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robertjohndavis
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Re: Steamtown Shop News
 
« Reply #35 on: Feb 24th, 2010, 1:30pm »
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And a smart operating schedule also uses 1472 days wisely.

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restore_RV15
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Re: Steamtown Shop News
 
« Reply #36 on: Feb 25th, 2010, 1:09pm »
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In response to 3254's last point, I would've rather seen 759 restored before 3713, so it's not a question wanting it to be restored just to see it restored.
 
Also in response to 3254, since they are increasing the number of excursions to the point that they have one every weekend, you would want another mainline locomotive running, since 2317 is done indefinitely.  Engine 3254 is going to have an extremely hard time managing all those runs (during the last Tobyhanna excursion in October, the engineer told me and a few other people that he was having pressure issues with her) and 26 cannot do these long mainline runs.  
 
Another issue is the fanbase.  Although 3254 and 2713 are beautiful, Steamtown gets a lot of flack for being an National Park that only runs Canadian locomotives.  It would bring in a lot more American railroad fans if there was an American locomotive running the excursions.


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joneau261
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Re: Steamtown Shop News
 
« Reply #37 on: Feb 25th, 2010, 3:37pm »
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The fact of the matter is Steamtown wants to be able to have steam pulling the excursions AND the yard shuttles. The reason to get 26 done is not only to have a smaller and more economic engine on the short train, but also so 3254 (and eventually 3713) doesn't have to be regularly assigned to it. Not only is running a big engine on the yard shuttle uneconomical, but it also uses valuable boiler time- time that could be used on excursions, or being in the roundhouse for repairs to fix these problems that develop.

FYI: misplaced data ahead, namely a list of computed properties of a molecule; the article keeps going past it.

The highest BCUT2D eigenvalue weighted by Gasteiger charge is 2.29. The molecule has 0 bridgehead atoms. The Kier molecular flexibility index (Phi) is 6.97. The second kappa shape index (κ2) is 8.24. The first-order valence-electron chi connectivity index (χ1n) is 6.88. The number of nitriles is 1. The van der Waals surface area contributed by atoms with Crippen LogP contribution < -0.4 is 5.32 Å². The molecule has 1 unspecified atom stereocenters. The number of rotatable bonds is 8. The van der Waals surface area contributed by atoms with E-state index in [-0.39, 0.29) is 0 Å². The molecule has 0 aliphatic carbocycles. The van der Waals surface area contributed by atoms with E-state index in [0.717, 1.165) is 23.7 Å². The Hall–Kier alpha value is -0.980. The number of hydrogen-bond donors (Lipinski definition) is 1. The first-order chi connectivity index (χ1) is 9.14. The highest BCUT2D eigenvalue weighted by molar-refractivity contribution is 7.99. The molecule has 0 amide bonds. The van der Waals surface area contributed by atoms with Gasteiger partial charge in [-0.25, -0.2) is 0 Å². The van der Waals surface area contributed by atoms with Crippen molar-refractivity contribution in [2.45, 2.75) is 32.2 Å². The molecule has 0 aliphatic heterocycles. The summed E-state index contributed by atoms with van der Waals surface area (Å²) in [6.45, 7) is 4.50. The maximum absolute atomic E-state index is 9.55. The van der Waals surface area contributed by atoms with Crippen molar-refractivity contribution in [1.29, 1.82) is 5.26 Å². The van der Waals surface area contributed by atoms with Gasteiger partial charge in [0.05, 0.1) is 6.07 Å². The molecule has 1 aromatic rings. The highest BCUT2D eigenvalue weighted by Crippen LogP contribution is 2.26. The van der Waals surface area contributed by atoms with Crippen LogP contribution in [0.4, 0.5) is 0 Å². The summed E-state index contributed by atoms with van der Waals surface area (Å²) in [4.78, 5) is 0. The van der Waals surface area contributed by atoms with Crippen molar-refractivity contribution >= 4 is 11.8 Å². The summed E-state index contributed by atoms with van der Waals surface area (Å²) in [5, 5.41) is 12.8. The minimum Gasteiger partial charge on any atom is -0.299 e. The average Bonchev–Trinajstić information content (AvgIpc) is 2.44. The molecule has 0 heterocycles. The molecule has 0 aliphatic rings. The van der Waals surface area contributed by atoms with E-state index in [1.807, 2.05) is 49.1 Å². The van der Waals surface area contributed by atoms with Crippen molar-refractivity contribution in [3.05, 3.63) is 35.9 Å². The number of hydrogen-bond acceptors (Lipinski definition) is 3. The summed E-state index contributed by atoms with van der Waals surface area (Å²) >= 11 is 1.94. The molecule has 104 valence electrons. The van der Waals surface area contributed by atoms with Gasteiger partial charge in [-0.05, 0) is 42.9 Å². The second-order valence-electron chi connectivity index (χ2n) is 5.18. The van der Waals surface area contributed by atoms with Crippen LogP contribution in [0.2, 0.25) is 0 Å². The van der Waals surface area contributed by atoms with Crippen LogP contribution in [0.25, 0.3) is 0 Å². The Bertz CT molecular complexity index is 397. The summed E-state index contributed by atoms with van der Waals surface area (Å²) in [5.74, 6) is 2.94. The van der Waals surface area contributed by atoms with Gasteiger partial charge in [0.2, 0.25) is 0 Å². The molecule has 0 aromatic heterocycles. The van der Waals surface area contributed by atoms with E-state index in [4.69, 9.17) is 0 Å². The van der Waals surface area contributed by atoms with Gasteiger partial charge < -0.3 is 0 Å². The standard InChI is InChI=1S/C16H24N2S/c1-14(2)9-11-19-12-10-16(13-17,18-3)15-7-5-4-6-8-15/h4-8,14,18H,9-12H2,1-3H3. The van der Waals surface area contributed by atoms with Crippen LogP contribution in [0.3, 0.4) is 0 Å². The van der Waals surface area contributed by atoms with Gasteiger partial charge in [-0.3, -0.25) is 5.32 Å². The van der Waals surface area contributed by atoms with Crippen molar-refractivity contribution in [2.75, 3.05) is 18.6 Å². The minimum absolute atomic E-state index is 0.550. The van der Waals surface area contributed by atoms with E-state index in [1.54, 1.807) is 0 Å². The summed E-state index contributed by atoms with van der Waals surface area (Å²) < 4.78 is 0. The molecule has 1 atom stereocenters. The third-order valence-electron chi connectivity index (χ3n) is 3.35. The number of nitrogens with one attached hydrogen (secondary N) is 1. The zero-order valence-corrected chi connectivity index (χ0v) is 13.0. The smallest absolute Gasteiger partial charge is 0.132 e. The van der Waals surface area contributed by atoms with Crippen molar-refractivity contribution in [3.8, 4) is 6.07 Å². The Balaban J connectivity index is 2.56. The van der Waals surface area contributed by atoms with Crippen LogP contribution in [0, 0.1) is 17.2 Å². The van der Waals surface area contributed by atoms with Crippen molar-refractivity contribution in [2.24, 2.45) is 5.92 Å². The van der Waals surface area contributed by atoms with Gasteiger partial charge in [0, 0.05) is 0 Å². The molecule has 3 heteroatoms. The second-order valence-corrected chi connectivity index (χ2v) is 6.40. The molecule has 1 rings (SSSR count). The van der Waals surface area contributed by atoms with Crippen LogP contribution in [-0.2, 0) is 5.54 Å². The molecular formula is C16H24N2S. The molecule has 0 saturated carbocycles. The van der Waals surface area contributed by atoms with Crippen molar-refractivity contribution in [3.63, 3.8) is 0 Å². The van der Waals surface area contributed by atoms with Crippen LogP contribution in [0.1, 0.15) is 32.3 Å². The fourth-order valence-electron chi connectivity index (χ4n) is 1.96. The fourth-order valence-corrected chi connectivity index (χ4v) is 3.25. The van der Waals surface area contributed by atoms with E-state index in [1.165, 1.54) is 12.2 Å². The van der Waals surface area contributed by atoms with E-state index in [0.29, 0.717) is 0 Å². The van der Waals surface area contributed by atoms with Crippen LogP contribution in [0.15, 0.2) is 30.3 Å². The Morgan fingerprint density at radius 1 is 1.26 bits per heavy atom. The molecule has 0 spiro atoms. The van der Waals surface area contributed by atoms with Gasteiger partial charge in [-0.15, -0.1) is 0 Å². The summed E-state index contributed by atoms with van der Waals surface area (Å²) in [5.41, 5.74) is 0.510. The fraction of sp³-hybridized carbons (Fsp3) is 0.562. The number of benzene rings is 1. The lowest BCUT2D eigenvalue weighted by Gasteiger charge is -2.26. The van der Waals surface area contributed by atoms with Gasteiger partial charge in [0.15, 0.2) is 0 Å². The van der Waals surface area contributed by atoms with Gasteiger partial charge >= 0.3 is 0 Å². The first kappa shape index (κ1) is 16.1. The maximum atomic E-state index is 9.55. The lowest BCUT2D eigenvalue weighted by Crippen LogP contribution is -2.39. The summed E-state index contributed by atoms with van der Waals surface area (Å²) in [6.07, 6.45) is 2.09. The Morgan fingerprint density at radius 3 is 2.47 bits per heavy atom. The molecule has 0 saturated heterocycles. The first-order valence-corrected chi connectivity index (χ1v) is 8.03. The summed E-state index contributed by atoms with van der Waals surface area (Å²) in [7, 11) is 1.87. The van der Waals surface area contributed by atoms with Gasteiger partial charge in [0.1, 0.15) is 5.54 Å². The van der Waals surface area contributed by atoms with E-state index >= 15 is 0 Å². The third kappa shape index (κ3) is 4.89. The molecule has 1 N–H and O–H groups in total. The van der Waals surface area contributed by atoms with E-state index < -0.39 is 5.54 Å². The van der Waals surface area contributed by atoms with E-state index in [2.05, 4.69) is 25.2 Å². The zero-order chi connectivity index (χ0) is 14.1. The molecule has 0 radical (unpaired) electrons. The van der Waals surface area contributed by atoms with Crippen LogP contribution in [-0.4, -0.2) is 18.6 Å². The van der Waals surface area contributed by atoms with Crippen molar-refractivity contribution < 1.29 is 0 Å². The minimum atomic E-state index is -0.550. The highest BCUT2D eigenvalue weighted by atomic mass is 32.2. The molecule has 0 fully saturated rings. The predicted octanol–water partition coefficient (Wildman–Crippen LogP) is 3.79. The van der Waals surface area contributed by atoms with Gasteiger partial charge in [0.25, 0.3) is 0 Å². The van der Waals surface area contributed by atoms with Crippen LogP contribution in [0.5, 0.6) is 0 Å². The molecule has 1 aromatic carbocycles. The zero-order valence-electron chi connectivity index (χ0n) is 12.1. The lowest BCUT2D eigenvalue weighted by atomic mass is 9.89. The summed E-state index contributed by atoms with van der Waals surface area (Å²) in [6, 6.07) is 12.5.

You mention that Steamtown should have 3713 restored to have an American engine in the operating roster.
 
...................................
 
........WHAT? Does something about "Baldwin Locomotive Works #26" not stand out? Not only is 26 a representative of the many American switch engines that were once common, but it is representative of one of America's biggest builders of steam engines. In my book, that puts it on par with an example of Lima Super Power, be it 3713 or 759
 
- Jonathan


« Last Edit: Feb 25th, 2010, 3:38pm by joneau261 » Logged

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3254Fan
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Re: Steamtown Shop News
 
« Reply #38 on: Feb 25th, 2010, 4:04pm »
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I can't believe the number of you ignorant railfans that constantly say, "if Steamtown runs an American it will bring in more people, especially railfans."
 
Uhhh, I think you're forgetting that Steamtown isn't a tourist railroad who's existence is for railfans to enjoy. Quite the contrary. Steamtown is a national park with a mission to interpret and preserve the history of steam railroading. National parks are generally attended by families or the general public. When they come to Steamtown and ride a train they don't care what rail line is painted on the tender. All they care about is the fact that it's steam, and some don't even care about that. The park is there for the greater good of history and as an industrial heritage site. You have to learn to accept that.
 
Railfans are the only people who constantly complain about Steamtown, yet they accout for less than 5% of the people who visit the site. It's also ironic that they're the first ones out there chasing Steamtown trains for photos, contributing in no way, shape or form to the success of the operation, and yet they're the first ones who raise their voices to make all of their complaints known. Grow up people, and RV 15, you need to take a step back and look at the whole picture. You have quite a lot to learn bud.


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3254Fan
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Re: Steamtown Shop News
 
« Reply #39 on: Feb 25th, 2010, 4:10pm »
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Oh and your argument about this excursion season being too much for 3254 is totally invalid. It's a machine...it's what it was built to do. There is plenty of boiler time left on the engine at this point. The day the engineer told you the engine was having pressure issues is not a big deal. I thought you would have known that steam engines have a mind of their own sometimes. They get sick and develop minor issues on a daily or weekly basis. A "pressure issue" can change overnight.